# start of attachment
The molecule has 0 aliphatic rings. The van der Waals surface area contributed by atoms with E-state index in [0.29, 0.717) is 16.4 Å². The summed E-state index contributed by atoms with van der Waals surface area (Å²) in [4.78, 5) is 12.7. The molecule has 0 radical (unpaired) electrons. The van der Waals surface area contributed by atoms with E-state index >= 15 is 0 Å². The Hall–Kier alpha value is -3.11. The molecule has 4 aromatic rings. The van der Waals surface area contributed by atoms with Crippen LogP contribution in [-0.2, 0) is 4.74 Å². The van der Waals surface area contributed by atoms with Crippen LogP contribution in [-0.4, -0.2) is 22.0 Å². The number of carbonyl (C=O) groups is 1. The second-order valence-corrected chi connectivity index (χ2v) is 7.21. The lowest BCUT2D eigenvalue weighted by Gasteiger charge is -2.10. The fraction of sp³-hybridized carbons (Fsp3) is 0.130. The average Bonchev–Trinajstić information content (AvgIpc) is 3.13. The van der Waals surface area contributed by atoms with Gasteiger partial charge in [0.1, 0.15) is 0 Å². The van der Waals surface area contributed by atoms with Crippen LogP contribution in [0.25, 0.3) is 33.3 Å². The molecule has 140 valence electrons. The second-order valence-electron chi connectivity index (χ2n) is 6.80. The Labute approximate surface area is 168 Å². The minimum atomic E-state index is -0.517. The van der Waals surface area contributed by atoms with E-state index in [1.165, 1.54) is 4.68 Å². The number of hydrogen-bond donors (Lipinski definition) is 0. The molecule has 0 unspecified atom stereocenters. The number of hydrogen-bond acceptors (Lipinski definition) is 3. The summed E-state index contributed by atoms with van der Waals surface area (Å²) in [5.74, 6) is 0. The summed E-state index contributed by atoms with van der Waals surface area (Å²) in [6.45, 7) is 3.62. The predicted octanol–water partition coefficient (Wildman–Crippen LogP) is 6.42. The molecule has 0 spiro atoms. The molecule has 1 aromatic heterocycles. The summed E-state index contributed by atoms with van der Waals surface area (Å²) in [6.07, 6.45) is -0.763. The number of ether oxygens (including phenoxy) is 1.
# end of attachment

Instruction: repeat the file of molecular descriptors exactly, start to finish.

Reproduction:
The molecule has 0 aliphatic rings. The van der Waals surface area contributed by atoms with E-state index in [0.29, 0.717) is 16.4 Å². The summed E-state index contributed by atoms with van der Waals surface area (Å²) in [4.78, 5) is 12.7. The molecule has 0 radical (unpaired) electrons. The van der Waals surface area contributed by atoms with E-state index >= 15 is 0 Å². The Hall–Kier alpha value is -3.11. The molecule has 4 aromatic rings. The van der Waals surface area contributed by atoms with Crippen LogP contribution in [-0.2, 0) is 4.74 Å². The van der Waals surface area contributed by atoms with Crippen LogP contribution in [-0.4, -0.2) is 22.0 Å². The number of carbonyl (C=O) groups is 1. The second-order valence-corrected chi connectivity index (χ2v) is 7.21. The lowest BCUT2D eigenvalue weighted by Gasteiger charge is -2.10. The fraction of sp³-hybridized carbons (Fsp3) is 0.130. The average Bonchev–Trinajstić information content (AvgIpc) is 3.13. The van der Waals surface area contributed by atoms with Gasteiger partial charge in [0.1, 0.15) is 0 Å². The van der Waals surface area contributed by atoms with Crippen LogP contribution in [0.25, 0.3) is 33.3 Å². The molecule has 140 valence electrons. The second-order valence-electron chi connectivity index (χ2n) is 6.80. The Labute approximate surface area is 168 Å². The minimum atomic E-state index is -0.517. The van der Waals surface area contributed by atoms with E-state index in [1.165, 1.54) is 4.68 Å². The number of hydrogen-bond donors (Lipinski definition) is 0. The molecule has 0 unspecified atom stereocenters. The number of hydrogen-bond acceptors (Lipinski definition) is 3. The summed E-state index contributed by atoms with van der Waals surface area (Å²) in [5.74, 6) is 0. The summed E-state index contributed by atoms with van der Waals surface area (Å²) in [6.45, 7) is 3.62. The predicted octanol–water partition coefficient (Wildman–Crippen LogP) is 6.42. The molecule has 0 spiro atoms. The molecule has 1 aromatic heterocycles. The summed E-state index contributed by atoms with van der Waals surface area (Å²) in [6.07, 6.45) is -0.763. The number of ether oxygens (including phenoxy) is 1.